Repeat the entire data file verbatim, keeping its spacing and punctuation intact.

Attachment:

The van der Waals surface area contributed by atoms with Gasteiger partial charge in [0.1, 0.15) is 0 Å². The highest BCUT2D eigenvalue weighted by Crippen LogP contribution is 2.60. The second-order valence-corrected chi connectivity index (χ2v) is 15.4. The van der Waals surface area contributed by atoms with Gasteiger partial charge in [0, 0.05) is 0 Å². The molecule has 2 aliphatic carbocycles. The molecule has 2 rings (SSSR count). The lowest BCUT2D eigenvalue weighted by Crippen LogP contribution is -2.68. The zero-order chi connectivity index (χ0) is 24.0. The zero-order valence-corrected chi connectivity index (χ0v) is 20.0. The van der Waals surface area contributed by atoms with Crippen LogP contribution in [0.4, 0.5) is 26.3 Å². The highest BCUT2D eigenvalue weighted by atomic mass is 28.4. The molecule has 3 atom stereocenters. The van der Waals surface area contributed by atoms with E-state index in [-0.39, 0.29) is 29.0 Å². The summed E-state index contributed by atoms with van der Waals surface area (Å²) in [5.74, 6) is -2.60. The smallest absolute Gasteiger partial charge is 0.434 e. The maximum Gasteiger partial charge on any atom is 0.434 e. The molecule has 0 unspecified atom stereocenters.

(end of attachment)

The van der Waals surface area contributed by atoms with Gasteiger partial charge in [0.1, 0.15) is 0 Å². The highest BCUT2D eigenvalue weighted by Crippen LogP contribution is 2.60. The second-order valence-corrected chi connectivity index (χ2v) is 15.4. The van der Waals surface area contributed by atoms with Gasteiger partial charge in [0, 0.05) is 0 Å². The molecule has 2 aliphatic carbocycles. The molecule has 2 rings (SSSR count). The lowest BCUT2D eigenvalue weighted by Crippen LogP contribution is -2.68. The zero-order chi connectivity index (χ0) is 24.0. The zero-order valence-corrected chi connectivity index (χ0v) is 20.0. The van der Waals surface area contributed by atoms with Crippen LogP contribution in [0.4, 0.5) is 26.3 Å². The highest BCUT2D eigenvalue weighted by atomic mass is 28.4. The molecule has 3 atom stereocenters. The van der Waals surface area contributed by atoms with E-state index in [-0.39, 0.29) is 29.0 Å². The summed E-state index contributed by atoms with van der Waals surface area (Å²) in [5.74, 6) is -2.60. The smallest absolute Gasteiger partial charge is 0.434 e. The maximum Gasteiger partial charge on any atom is 0.434 e. The molecule has 0 unspecified atom stereocenters.